Saturday, August 27, 2011

A crisis tax for the rich

There is a bit of hypocrisy in recent declarations made by wealthy people like Warren Buffet, an American billionaire and others who followed in several countries like Luca de Montezemolo, the former president of industrialists n Italy or Etienne Davignon, a Belgian politician and businessman (as well as an influential member of the Bilderberg club). They acknowledged that their tax bill is too low and that all declared that they are willing to pay more taxes. Is that because the super rich are becoming more generous and are affected by a crisis of philanthropy?

The point is that most of these people made money with money and taxes on capital gains are ridiculously low relative to taxation on labour or productive capital. They got richer and richer, and inequality got bigger and bigger. If we look at effective tax rates over time, they have been declining substantially for those who are very rich. most governments introduced substantial tax cuts which benefited to them in a much larger proportion relative to the other categories of the population.

In fact, capitalists who became even richer are afraid of the social consequences of the crisis which led to  austerity programs which hit severely the poor and middle classes. Right wing governments as well as those led by socialist parties were so far reluctant to introduce higher taxation on capital. In fact, left wing parties are even more discredited as they failed to promote social justice and solidarity. It is not a coincidence that Merkel and Sarkozy pledged for a tax on financial transactions together with the'golden rule' on balanced budgets in all euro area countries.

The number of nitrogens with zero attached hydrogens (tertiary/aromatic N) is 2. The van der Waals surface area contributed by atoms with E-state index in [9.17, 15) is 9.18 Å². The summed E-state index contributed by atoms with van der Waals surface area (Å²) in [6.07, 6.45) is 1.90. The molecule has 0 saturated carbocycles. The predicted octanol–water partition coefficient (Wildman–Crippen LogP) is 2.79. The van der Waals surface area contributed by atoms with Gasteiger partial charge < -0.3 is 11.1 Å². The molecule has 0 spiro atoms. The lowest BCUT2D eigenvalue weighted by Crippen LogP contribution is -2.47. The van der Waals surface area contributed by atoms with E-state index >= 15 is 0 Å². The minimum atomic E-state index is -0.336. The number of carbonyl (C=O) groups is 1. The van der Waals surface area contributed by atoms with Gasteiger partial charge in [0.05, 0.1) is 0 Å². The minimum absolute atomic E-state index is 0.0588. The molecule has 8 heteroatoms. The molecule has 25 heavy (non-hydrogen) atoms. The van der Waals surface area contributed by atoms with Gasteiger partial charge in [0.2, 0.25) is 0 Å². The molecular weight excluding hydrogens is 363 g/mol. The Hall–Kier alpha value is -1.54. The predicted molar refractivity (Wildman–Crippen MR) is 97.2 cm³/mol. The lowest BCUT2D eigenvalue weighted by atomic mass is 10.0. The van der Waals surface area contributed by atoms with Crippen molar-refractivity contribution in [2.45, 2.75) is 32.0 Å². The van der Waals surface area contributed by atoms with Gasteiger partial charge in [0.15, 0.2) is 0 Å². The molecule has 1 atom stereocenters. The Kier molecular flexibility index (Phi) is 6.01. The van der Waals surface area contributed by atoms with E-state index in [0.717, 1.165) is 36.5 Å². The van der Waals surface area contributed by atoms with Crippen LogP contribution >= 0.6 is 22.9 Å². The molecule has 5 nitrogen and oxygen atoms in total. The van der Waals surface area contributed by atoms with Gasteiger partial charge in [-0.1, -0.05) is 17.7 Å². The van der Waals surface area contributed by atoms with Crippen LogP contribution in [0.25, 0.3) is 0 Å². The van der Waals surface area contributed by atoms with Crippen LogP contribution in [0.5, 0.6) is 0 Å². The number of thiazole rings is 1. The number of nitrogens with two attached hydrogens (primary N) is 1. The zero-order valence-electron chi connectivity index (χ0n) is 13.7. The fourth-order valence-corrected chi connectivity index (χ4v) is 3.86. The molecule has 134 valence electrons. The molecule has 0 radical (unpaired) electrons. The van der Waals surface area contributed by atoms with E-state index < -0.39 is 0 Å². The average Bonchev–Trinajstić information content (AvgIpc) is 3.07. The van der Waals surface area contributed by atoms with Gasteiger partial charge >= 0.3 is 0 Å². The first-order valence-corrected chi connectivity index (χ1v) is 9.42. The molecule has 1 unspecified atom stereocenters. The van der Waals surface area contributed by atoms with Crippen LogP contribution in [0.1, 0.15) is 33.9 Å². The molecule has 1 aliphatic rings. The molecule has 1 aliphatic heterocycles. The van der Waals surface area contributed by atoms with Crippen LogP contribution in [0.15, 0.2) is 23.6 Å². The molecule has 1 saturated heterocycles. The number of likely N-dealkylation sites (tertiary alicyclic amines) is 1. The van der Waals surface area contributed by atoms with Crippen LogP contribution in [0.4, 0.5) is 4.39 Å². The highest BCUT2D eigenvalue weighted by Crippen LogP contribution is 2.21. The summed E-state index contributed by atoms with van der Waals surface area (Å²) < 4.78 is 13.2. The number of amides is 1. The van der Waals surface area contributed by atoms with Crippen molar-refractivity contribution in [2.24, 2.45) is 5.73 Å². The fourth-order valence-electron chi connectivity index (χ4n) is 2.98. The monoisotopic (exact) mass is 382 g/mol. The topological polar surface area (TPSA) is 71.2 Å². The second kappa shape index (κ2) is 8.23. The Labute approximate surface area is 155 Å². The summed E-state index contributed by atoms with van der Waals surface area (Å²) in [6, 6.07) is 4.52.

The rich should therefore pay their fair share, not only for moral reasons but also for economic reasons. A wealth tax (not limited to capital gains) would  alleviate the debt burden of the States which in large part is caused by the economic crisis and the  massive injection of public money into the banking system and other parts of the economy.  In the past decade or so, there has been a massive shift of resources from wages to profits. In other words, the money went to capital, not labour.

Against the 'less tax' slogan of the neo-liberals, we call for Tax justice to reduce poverty and inequality.

1 comment:

  1. Jean-Claude Juncker, prime minister of Luxemburg and president of the Eurogroup states that “It is a good thing that multimillionaires conclude that they need to make an effort and show solidarity. However, I am in favour of a structural redistribution of wealth. It should not be about charity, but about solidarity” 

    Soir: Interview de Jean-Claude Juncker : "II n'y a pas de crise de l'euro" page: 29 info: by Delvaux BĂ©atrice date: Saturday, September 3, 2011